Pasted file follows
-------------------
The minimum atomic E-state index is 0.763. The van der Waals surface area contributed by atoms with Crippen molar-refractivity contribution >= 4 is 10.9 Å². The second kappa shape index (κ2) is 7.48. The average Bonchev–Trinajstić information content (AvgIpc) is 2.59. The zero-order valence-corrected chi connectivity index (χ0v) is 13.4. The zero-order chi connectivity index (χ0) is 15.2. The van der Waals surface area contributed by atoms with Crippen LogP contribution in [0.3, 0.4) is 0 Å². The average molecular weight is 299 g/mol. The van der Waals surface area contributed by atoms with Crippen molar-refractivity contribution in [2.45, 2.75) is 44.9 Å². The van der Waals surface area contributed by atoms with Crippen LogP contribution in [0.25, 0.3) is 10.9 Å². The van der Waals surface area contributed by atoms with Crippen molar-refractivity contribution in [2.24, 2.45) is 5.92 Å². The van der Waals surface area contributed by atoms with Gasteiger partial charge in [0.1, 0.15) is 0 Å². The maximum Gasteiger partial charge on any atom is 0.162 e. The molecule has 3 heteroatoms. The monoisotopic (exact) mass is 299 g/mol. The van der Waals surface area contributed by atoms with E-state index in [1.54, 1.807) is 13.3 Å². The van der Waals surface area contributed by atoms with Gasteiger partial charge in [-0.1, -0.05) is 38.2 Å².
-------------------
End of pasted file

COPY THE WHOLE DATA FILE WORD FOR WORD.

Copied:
The minimum atomic E-state index is 0.763. The van der Waals surface area contributed by atoms with Crippen molar-refractivity contribution >= 4 is 10.9 Å². The second kappa shape index (κ2) is 7.48. The average Bonchev–Trinajstić information content (AvgIpc) is 2.59. The zero-order valence-corrected chi connectivity index (χ0v) is 13.4. The zero-order chi connectivity index (χ0) is 15.2. The van der Waals surface area contributed by atoms with Crippen LogP contribution in [0.3, 0.4) is 0 Å². The average molecular weight is 299 g/mol. The van der Waals surface area contributed by atoms with Crippen molar-refractivity contribution in [2.45, 2.75) is 44.9 Å². The van der Waals surface area contributed by atoms with Crippen LogP contribution in [0.25, 0.3) is 10.9 Å². The van der Waals surface area contributed by atoms with Crippen molar-refractivity contribution in [2.24, 2.45) is 5.92 Å². The van der Waals surface area contributed by atoms with Gasteiger partial charge in [0.1, 0.15) is 0 Å². The maximum Gasteiger partial charge on any atom is 0.162 e. The molecule has 3 heteroatoms. The monoisotopic (exact) mass is 299 g/mol. The van der Waals surface area contributed by atoms with E-state index in [1.54, 1.807) is 13.3 Å². The van der Waals surface area contributed by atoms with Gasteiger partial charge in [-0.1, -0.05) is 38.2 Å².